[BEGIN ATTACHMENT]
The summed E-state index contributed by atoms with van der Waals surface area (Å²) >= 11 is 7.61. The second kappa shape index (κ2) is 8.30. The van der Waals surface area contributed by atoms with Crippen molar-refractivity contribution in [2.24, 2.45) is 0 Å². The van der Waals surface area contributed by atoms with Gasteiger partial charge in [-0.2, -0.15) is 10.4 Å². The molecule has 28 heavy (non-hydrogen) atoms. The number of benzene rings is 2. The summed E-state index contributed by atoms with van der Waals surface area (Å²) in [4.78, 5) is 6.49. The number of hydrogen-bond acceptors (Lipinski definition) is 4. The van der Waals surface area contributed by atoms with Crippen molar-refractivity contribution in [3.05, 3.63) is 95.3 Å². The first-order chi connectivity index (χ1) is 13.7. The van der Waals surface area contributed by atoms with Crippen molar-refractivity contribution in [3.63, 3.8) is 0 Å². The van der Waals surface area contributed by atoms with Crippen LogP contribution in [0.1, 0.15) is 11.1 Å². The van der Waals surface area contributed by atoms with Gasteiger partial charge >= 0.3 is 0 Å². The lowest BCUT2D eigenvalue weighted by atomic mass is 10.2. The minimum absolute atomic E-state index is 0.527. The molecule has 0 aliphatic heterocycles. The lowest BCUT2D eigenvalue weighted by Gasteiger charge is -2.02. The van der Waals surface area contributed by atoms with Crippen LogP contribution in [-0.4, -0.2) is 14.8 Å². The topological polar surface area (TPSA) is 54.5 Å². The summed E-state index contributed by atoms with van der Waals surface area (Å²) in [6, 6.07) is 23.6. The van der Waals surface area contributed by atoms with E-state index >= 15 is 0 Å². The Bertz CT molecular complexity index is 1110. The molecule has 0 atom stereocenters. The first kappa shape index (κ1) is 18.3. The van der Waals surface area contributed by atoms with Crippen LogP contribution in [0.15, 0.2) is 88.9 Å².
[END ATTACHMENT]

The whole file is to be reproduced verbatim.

The summed E-state index contributed by atoms with van der Waals surface area (Å²) >= 11 is 7.61. The second kappa shape index (κ2) is 8.30. The van der Waals surface area contributed by atoms with Crippen molar-refractivity contribution in [2.24, 2.45) is 0 Å². The van der Waals surface area contributed by atoms with Gasteiger partial charge in [-0.2, -0.15) is 10.4 Å². The molecule has 28 heavy (non-hydrogen) atoms. The number of benzene rings is 2. The summed E-state index contributed by atoms with van der Waals surface area (Å²) in [4.78, 5) is 6.49. The number of hydrogen-bond acceptors (Lipinski definition) is 4. The van der Waals surface area contributed by atoms with Crippen molar-refractivity contribution in [3.05, 3.63) is 95.3 Å². The first-order chi connectivity index (χ1) is 13.7. The van der Waals surface area contributed by atoms with Crippen molar-refractivity contribution in [3.63, 3.8) is 0 Å². The van der Waals surface area contributed by atoms with Crippen LogP contribution in [0.1, 0.15) is 11.1 Å². The van der Waals surface area contributed by atoms with Gasteiger partial charge >= 0.3 is 0 Å². The lowest BCUT2D eigenvalue weighted by atomic mass is 10.2. The minimum absolute atomic E-state index is 0.527. The molecule has 0 aliphatic heterocycles. The lowest BCUT2D eigenvalue weighted by Gasteiger charge is -2.02. The van der Waals surface area contributed by atoms with Crippen LogP contribution in [-0.4, -0.2) is 14.8 Å². The topological polar surface area (TPSA) is 54.5 Å². The summed E-state index contributed by atoms with van der Waals surface area (Å²) in [6, 6.07) is 23.6. The van der Waals surface area contributed by atoms with E-state index >= 15 is 0 Å². The Bertz CT molecular complexity index is 1110. The molecule has 0 atom stereocenters. The first kappa shape index (κ1) is 18.3. The van der Waals surface area contributed by atoms with Crippen LogP contribution in [0.15, 0.2) is 88.9 Å².